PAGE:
To prrevent changing the order information, the customer computes message digests of each part of the message separately, then takes the message digest of the two message digests, and then signs the resulting message digest. This mechanism, called a dual signature, allows either the merchant or the bank to read and validate the signature on its half of the purchase request without having to decrypt the other half.

The reason why SET never became popular was pretty much the same as for CyberCash: the trouble of getting a digital wallet software and setting it up for each credit card was not worth it for a customer, because very few merchants would accept SET payments.


PayPal is an electronic payment system which can transfer money between its accounts. [7] In order to use PayPal, one has to obtain a PayPal account, which is associated either with the customer’s credit card or with their regular bank account. The validity of a credit card is checked by the usual ways. The validity of a checking account is checked as follows: the customer gives PayPal their account number, PayPal makes two small-amount (less than $1) deposits to the account. If the customer is able to tell PayPal the value of these deposits, then the customer is assumed to be a legitimate user of the account.

PayPal provides easy interface to send money to anyone by giving the person’s e-mail account. In order for the person to retrieve the money, they must have a PayPal account. To avoid fraud, PayPal sends an e-mail message to both the initiator and the recipient of the transaction. PayPal is used to settle online auctions, such as eBay auctions. The ease of use and the fact that no credit card is required to use it makes PayPal increasingly popular.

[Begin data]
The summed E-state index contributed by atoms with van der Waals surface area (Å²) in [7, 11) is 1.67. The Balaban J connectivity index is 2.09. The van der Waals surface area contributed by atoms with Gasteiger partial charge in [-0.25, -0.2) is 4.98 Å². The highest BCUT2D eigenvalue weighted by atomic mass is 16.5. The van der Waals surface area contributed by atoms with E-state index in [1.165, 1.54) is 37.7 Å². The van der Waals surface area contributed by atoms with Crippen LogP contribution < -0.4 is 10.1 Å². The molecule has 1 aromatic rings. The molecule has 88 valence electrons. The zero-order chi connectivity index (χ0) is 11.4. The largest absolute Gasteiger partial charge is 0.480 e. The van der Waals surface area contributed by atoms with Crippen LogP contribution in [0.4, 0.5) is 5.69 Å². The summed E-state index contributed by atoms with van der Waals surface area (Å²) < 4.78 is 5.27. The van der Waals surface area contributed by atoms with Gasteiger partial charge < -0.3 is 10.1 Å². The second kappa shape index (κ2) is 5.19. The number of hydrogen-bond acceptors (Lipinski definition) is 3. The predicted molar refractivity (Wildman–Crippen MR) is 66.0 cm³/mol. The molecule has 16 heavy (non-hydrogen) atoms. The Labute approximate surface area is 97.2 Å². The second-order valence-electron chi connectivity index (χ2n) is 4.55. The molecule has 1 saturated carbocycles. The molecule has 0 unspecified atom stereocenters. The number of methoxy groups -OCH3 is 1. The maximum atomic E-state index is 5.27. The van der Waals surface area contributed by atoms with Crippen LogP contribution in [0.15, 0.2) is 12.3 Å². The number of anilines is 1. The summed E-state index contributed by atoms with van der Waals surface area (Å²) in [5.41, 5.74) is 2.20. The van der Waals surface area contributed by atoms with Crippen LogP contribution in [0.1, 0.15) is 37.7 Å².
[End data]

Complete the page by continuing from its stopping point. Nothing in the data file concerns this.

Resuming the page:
Smart cards

Smart cards are cards that look like credit cards, but store information on a microprocessor chip instead of magnetic strips. A microchip can hold significantly more information than a magnetic strip. Because of this capacity, a single smart card can be used for many different purposes.

Unlike magnetic strip cards which can be read by any magnetic reader, and are therefore vulnerable to loss or theft, a smart card can be password-protected to guarantee that it’s only used by the owner.

Smart cards can run RSA encryption and can be programmed to generate a pair of public/private keys. The public key is made publicly readable, but the private key is be stored on the card without anyone being able to copy it. Therefore, to use the private key, the user must physically possess the card. Smart cards are used in European telephones, and are gaining popularity for other purposes both in Europe and in the US.


A reliable legal framework for these new payment systems will constitute an important factor in the development of e-commerce.

In the EU, the Distance Selling Directive provides that consumers be allowed to pay by card. In this way, Member States shall ensure that appropriate measures exist to allow a consumer to request cancellation of a payment where fraudulent use has been made of his payment card and, in the event of fraudulent use, to be re-credited with the amount paid.

These principles concern the respect of privacy of information given by consumers and the right of fair access to the system for traders, irrespective of their size. Obligations related to the relations between issuers and traders include a ban on any exclusive trading clause which requires the trader to operate only one system as well as an obligation on cardholders to take all reasonable measures in order to make a secure payment.

As a by-product of its “cyberspace” status, electronic commerce is global, encompassing a whole range of relationships which need to be approached with solutions provided at a local level while remaining viable when applied to global issues. Business should realise that enhancing trust in the minds of consumers is more than a question of technology, it is a question of best practice. Best practice starts with the online service of high street banks as well as with the existence of a secure, user-friendly and cost-effective payment system. It also includes the respect of privacy and the use of smart cards as well as enhancing privacy technologies and fair information practice. In sum, only by offering this guarantee of privacy and security will the consumer be assured that, in cyberspace, his/her interests will be protected in the same manner as in a traditional commercial environment. In India, while it is true that some steps have been taken to ensure proper systemization of laws, necessary steps need to be taken to ensure that the system provider is not unnecessarily penalized, while proper security is provided to financial transactions.